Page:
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  • Father of My Children (Version française) [Import]
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Father of My Children (Version française) [Import]


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Product Details

  • Format: Subtitled, NTSC, Import
  • Language: French
  • Subtitles: English
  • Aspect Ratio: 1.77:1
  • Number of discs: 1
  • MPAA Rating: UNRATED
  • Studio: Ifc Independent Film
  • Release Date: March 29 2011
  • ASIN: B004GSVX8K

Product Description

An independent film producer works himself to a physical and mental breaking point, leaving his family to suffer the consequences.

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Most Helpful Customer Reviews on Amazon.com (beta)

Amazon.com: 11 reviews
10 of 10 people found the following review helpful
Family And Filmmaking--A French Drama Of Tragedy, Strength, And Perseverance Jan. 11 2011
By K. Harris - Published on Amazon.com
Format: DVD
The French import "Father of My Children," which won a Special Jury prize at the 2009 Cannes Film Festival, has a quiet intensity that sneaks up on you. This drama about a man in despair and a family in tumult is also an insightful look at the modern film industry. The film, halved into two distinct parts, relies on a cataclysmic tragedy midway through to change narrative directions. And to writer/director Mia Hansen-Love's credit, the film succeeds in this difficult and unexpected transition. I suspect that a number of other reviews will be inclined to mention the nature of this big moment. I, for one, think it would be a mistake to share this piece of the cinematic puzzle--and I will refrain from giving away any specifics. Let's just say, I went into "Father of My Children" without any pre-existing knowledge and I think the picture benefits by unraveling on its own terms.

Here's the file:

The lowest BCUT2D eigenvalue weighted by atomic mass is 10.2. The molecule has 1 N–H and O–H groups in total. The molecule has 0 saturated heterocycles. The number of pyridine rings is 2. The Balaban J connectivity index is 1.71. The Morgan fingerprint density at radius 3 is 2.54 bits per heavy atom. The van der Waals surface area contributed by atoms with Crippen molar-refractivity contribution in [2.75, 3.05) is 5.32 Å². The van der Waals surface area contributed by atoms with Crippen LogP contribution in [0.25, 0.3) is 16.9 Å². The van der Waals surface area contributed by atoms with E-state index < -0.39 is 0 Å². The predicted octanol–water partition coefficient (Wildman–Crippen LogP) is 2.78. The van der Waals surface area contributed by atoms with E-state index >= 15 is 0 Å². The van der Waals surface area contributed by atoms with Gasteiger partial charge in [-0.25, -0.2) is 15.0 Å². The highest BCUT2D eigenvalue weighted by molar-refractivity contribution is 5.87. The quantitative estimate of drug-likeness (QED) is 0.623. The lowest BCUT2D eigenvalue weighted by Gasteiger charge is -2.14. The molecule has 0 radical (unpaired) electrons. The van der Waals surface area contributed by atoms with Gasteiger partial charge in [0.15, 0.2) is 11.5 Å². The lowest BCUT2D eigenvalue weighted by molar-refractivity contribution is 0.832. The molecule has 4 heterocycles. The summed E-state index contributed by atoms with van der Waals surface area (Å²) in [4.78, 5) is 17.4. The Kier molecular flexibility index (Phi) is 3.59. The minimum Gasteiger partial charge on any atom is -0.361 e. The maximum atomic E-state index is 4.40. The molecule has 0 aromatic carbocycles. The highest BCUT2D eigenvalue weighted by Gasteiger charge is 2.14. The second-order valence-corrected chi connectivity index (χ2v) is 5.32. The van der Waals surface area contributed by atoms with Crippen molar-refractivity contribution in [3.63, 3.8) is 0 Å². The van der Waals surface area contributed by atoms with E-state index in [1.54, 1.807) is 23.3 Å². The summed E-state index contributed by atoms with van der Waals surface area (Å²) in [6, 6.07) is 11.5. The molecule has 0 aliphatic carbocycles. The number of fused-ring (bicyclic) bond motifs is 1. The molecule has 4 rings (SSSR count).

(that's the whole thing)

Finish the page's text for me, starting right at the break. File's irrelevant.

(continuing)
The film presents us with Gregoire, a French film producer who is struggling to finance the various projects his company is juggling. Assured and well liked, Gregoire is the consummate professional dedicated to the artistry of film. As the business situation becomes more dire, his relationship with his family becomes increasingly distant as work starts to intrude on quality time. On this occasion, however, Gregoire may not be able to extricate himself from the financial burdens that threaten the company. When the aforementioned tragedy takes place, everyone is shocked and left to pick up the pieces. The family must rely on one another in unexpected ways and take up new responsibilities at home and with the film company. It's an emotionally difficult period that helps to redefine the roles and relationships within the clan.

At heart, "Father of My Children" (as you might guess from its title) is a family based drama. One of the joys was to see how close and loving they are to one another. And while there is some understandable alienation and bitterness, never do we lose the sense of real family unity. Heartbreaking and hopeful, by turns, this is an extremely believable film made more so by a naturalistic and likable cast. Even the children give perfectly pitched performances. The film has a genuine pathos that grounds and connects the viewers. I was with these characters through thick and thin. A quietly moving and powerful experience--I was sold on the film's emotional center. The additional cinematic details in the depiction of the filmmaking process was a big extra bonus as well. KGHarris, 1/11.
3 of 3 people found the following review helpful
Moving French family drama June 7 2012
By Paul Allaer - Published on Amazon.com
Format: DVD
I was recently browsing the foreign film section at my local library and stumbled upon this movie. I must say I didn't know much about the movie but I took a chance and picked it up. Boy, am I glad I did!

"The Father of My Children" (2009 release from France; 115 min.) brings the story of Gregoire, a successful movie producer, and his family (wife and 3 daughters). In the first half of the movie, we see a lot of Gregoire at his job, trying to keep his "Moon Films" producing company afloat, while trying to keep things right with his family and spending time with them at their country house outside of Paris. But money gets tighter than ever at Moon Films. Half-way into the movie, without wanting to give too much away from the plot, a tragic event occurs.